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If Alice wants to prove to Bob she is the holder of private key x, without exposing x, they can use the Schnorr identification protocol which has the public function sG = kG + exG and the private scalar function s = k +ex. In these functions, G is the static generator point, k is a hidden nonce chosen by Alice to protect x from being revealed to Bob, and e is a nonce chose by Bob so that he can trust kG (can't be calculated by someone pretending to hold x).

This all makes sense to me, but I am curious if there is a reason that e is multiplied with x instead of just following the same addition operator as k. So the equations would become sG = kG + eG + xG and s = k + e + x. k has a very valid reason to use addition, that is how x remains hidden. I can't think of a meaningful difference for the goal of the protocol if e is multiplied or added, maybe I missing a core concept?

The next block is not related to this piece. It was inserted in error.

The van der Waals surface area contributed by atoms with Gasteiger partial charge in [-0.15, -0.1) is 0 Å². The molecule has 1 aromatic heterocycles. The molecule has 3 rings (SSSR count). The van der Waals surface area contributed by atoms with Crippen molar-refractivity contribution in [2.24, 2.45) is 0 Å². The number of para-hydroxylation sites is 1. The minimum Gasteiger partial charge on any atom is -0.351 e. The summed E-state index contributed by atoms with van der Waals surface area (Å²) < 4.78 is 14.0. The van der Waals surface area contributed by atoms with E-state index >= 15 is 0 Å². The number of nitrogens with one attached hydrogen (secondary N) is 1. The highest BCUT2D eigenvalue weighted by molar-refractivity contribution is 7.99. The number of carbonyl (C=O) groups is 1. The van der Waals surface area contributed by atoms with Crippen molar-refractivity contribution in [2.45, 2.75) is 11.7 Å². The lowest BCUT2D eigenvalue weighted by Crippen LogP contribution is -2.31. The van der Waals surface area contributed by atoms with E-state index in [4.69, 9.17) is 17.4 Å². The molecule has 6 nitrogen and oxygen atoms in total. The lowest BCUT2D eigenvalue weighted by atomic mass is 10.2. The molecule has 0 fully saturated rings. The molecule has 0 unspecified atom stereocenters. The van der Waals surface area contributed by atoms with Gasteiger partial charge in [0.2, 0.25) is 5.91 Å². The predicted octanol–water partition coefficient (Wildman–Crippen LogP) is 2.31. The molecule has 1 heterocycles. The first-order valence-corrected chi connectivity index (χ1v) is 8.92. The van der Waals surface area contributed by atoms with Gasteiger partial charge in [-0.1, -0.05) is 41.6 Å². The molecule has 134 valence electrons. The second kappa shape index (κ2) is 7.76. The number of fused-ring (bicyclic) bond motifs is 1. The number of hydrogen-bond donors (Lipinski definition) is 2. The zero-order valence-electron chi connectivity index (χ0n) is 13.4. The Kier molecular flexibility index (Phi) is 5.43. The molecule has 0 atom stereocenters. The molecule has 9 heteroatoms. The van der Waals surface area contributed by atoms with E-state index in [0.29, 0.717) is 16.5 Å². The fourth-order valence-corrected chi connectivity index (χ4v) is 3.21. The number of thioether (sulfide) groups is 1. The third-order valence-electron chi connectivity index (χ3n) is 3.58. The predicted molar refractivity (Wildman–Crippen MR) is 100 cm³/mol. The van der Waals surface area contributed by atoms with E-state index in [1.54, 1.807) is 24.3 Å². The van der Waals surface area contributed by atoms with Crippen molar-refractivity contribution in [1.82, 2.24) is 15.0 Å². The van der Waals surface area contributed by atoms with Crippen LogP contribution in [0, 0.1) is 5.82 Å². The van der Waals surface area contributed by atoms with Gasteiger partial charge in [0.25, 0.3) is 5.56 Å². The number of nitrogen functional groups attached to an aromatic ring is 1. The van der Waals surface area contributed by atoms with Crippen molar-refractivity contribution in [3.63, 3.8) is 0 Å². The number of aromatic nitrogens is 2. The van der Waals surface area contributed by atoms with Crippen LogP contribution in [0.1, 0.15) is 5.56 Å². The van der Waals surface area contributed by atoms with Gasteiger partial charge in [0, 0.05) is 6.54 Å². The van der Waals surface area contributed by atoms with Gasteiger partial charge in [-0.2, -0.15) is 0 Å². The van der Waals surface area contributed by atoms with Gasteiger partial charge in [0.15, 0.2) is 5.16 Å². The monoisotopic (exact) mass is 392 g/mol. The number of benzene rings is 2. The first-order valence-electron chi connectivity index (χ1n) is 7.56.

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This is trivial to forge.

Just to make sure we're on the same page, this is your protocol:

Alice has private key x, Bob has public key Q:

  • Alice generates k, computes R = kG, and sends R to Bob.
  • Bob generates e, and sends it to Alice.
  • Alice computes s = k + e + x, and sends it to Bob.
  • Bob verifies that sG = R + eG + Q.

Mallory is running your modified protocol with Bob, trying to pretend to be Alice.

  • Mallory generates a random k and sends R = kG - Q to Bob.
  • Bob generates e and sends it to Mallory.
  • Mallory computes s = k + e and sends it to Bob.
  • Bob verifies that sG = R + eG + Q. This will always hold.

Thus, Mallory successfully impersonated Alice, without having access to x.

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  • Ah I see, thanks!
    – yonson
    Commented Jan 30 at 23:18

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